Forza Horizon 3 Review: Australian for Great
Ryan Bloom / Oct 25th, 2016 No Comments
Racing games have grown from the arcade staples of the past to the precise, realistic simulators of today. Playground Games — a team consisting of developers who have worked on everything from Burnout to Formula One — has managed to capture the spirit of both racing game styles in its previous two Forza Horizon titles. The third is no different.
As you barrel down a beachy stretch of Australia’s Gold Coast in the driver’s seat of a Lamborghini Centenario in Forza Horizon 3, you’ll know how Matthew McConaughey feels when he gets in a Lincoln. The sunset reflecting off the supercar’s polished paint creates a serene, satisfying feeling that is matched by its smooth handling.
In the third iteration of Horizon, the player is in charge of the Horizon Festival, the franchise’s ongoing in-game car and music celebration. It takes place in a spectacularly recreated Australia, which features urban streets, the beaches of Surfer’s Paradise, the famous Australian Outback, lush rainforests and the beautiful Twelve Apostles.
The game’s day-night cycle highlights Australia’s beauty, creating atmospheric views as the sun glistens off the waters of what seems like a real life Koopa Troopa Beach and as the bright lights of the concrete jungle illuminate street races. Well aware of its own majesty, Horizon 3 prompts players to take in its breathtaking views at lookout points spread throughout its map. During these moments, Horizon 3’s Australia looks almost better than its true-life counterpart.
Overall, there are six different terrains, with vehicles meant to conquer each of the game’s environments. As great as Horizon’s Australia looks, the game’s vehicles may look even better. Forza Motorsport, the sim version of the Forza brand, takes great pride in recreating cars in meticulous detail. These gorgeous vehicles are brought into Horizon 3 as well.
Everything from the BMW M3 to the Ford Bronco, and even Halo’s Warthog, is rendered in all of their glory, down to accurate handling and acceleration. In addition to the brilliant recreations, there is more customization in Horizon 3 than in previous iterations. Paint jobs can be customized to the tiniest detail, but changes to the body can also be made to further personalize your vehicles.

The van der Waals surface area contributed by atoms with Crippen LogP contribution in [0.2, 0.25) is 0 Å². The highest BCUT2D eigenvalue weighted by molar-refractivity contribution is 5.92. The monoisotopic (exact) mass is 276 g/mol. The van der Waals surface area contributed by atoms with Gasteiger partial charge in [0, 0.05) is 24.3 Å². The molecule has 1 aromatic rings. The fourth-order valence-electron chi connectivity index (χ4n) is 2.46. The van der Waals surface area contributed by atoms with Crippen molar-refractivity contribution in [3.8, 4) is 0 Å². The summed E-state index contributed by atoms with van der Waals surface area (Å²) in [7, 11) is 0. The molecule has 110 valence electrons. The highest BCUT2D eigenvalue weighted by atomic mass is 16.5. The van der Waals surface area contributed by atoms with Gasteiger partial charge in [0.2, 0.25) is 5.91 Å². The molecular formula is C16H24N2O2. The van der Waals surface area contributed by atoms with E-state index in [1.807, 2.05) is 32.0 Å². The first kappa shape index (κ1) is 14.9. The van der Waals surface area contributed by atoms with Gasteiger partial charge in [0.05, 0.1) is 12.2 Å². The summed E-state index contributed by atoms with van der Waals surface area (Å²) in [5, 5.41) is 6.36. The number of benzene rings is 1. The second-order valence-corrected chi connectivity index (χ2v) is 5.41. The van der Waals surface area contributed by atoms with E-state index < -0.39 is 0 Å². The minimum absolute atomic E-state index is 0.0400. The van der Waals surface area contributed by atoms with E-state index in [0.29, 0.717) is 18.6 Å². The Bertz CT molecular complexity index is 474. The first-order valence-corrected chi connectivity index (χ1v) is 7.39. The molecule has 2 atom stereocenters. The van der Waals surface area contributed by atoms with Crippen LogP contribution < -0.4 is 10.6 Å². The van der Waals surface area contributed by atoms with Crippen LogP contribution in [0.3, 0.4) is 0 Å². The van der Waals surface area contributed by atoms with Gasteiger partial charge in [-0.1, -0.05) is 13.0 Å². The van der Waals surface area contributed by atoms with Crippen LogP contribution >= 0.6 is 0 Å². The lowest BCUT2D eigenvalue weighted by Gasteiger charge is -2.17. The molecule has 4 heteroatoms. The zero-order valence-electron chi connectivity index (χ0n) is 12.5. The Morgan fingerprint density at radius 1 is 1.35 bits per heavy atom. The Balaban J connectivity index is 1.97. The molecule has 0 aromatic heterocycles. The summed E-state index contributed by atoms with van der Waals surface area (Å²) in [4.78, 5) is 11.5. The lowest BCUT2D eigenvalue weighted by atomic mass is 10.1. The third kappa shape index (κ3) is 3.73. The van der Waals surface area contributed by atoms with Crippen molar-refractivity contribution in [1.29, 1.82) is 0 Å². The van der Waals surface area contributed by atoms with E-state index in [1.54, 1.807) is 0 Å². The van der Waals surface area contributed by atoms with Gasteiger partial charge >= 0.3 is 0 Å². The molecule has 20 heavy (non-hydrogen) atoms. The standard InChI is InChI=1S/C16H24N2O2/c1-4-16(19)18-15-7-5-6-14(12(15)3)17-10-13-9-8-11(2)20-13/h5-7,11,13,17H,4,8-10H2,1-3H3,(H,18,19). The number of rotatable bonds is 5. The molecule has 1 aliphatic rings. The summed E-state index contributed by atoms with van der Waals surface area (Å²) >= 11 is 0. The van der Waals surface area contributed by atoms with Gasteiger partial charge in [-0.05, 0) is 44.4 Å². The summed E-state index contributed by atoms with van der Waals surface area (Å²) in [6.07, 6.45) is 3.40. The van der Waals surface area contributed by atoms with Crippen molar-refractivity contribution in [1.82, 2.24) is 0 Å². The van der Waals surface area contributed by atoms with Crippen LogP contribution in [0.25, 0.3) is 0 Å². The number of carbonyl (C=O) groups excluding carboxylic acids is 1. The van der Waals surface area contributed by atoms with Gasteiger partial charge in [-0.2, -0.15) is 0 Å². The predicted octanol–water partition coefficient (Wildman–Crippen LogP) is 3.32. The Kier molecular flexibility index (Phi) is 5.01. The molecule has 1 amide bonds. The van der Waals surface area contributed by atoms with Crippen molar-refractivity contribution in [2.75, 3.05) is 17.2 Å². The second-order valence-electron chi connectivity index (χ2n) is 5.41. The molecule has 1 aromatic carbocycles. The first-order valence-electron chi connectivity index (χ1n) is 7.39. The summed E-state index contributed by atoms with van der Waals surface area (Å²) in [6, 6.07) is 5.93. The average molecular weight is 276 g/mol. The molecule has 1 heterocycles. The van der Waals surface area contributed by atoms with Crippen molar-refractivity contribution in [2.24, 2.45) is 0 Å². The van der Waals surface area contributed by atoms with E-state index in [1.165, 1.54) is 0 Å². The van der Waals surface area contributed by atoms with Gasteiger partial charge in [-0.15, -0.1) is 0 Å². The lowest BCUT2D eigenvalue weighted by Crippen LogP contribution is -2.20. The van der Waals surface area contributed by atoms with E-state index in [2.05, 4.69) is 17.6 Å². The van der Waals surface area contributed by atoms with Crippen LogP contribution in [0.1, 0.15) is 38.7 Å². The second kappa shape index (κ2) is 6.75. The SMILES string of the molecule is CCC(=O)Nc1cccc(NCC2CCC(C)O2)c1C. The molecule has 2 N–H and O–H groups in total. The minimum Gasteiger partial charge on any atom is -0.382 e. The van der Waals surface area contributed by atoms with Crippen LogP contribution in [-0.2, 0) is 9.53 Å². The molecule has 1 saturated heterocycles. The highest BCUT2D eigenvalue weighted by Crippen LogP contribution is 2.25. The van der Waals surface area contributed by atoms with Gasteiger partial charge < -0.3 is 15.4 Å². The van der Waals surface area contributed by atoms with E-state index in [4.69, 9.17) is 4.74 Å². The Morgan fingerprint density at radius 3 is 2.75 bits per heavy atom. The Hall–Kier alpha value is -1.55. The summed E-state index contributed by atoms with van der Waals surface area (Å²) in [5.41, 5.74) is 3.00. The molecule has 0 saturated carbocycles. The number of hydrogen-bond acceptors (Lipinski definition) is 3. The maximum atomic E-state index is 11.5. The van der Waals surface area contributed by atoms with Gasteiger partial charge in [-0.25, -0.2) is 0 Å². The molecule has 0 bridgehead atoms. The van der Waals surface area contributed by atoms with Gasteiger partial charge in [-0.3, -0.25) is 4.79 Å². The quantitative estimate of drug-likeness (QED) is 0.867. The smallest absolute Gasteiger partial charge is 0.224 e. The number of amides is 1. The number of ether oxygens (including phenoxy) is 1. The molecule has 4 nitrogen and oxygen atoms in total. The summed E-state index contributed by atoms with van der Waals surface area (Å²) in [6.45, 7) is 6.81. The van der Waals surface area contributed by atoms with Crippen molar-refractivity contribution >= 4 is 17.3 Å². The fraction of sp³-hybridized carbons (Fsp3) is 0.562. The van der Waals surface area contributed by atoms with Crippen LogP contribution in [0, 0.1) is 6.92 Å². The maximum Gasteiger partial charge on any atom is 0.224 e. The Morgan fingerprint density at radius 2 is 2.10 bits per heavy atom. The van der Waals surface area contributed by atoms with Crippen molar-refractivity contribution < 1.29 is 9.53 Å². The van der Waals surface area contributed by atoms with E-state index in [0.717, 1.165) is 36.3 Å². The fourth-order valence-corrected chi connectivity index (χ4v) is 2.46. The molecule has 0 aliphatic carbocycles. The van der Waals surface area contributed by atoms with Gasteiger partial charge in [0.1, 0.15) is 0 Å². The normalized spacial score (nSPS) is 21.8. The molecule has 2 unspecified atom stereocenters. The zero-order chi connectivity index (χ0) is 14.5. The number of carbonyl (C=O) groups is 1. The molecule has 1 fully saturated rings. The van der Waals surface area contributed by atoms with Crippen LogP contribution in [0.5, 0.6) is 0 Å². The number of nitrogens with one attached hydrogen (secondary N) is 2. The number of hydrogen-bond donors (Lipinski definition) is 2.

Overall, the visuals create an incredibly immersive playground for a diverse collection of toys.
Outback Race House
With the franchise’s best setting thus far, it is a shame that the campaign is more linear this time around. As head of the Horizon Festival, it is your job to acquire new fans, recruit new drivers and expand the scope of the event. In the opening hours, a female assistant directs you toward challenges that will achieve these goals, and this is where the stereotypical gearhead mentality comes into play.
Players can choose from a surprisingly diverse cast of protagonists, but these are just character skins on a driver who never speaks (although it is cool that the other characters refer to you by your actual name). The plot plays to a testosterone-filled male audience, but there is not enough dialogue in the game for this to become a major distraction.
The narrative-driven start of the game focuses on player choices, and this gradually opens up to the full scope of Australia. The open-world feel loses some of its luster during races, where drivers must make their way around tight corners and through checkpoints without taking advantage of the game’s openness. Races are also often too easy, even with the ability to ramp up the difficulty.
Players can ditch races to complete more fun challenges and missions away from the main festival, allowing gamers to get lost in the game’s locales. However, multiplayer is the most challenging way to play Horizon 3.
Online play is seamlessly integrated into the main campaign. In fact, players can join up with friends online to complete the game in co-op. This adds an extra element of difficulty and intensity to an otherwise repetitive task. Multiplayer also includes a free roam mode and an option to compete in full races against real players.
Both previous versions of Horzion had an online mode, but Horizon 3’s is actually worth exploring. This time around, it is more engaging, creating an open world that actually feels alive. For the first time in a Horizon game, I found myself jumping into multiplayer more than playing solo.
A more linear storyline drives the campaign in this Horizon, but the openness of the first two entries in the franchise is what made them so appealing in the first place. The EDM-inspired Horizon Festival is taken to new self-absorbed levels in Forza Horizon 3, and this hurts the game overall.
Yet, in other aspects, this is the best Forza Horizon yet. The graphics are stunning, and that’s despite the fact that I couldn’t take advantage of the game’s HDR settings. Online play is seamlessly integrated with the game’s open-world concept, and the multiplayer modes present a challenge that isn’t present in the campaign.
Forza Horizon 3 tries hard to appeal to a specific audience, but it is easy to overlook this because it is an exhilarating “arcade” racer.
Forza Horizon 3 was reviewed on Xbox One using a code for the game provided by the publisher.
tags: forza , forza horizon , Forza Horizon 3 , Forza Horizon 3 Review , review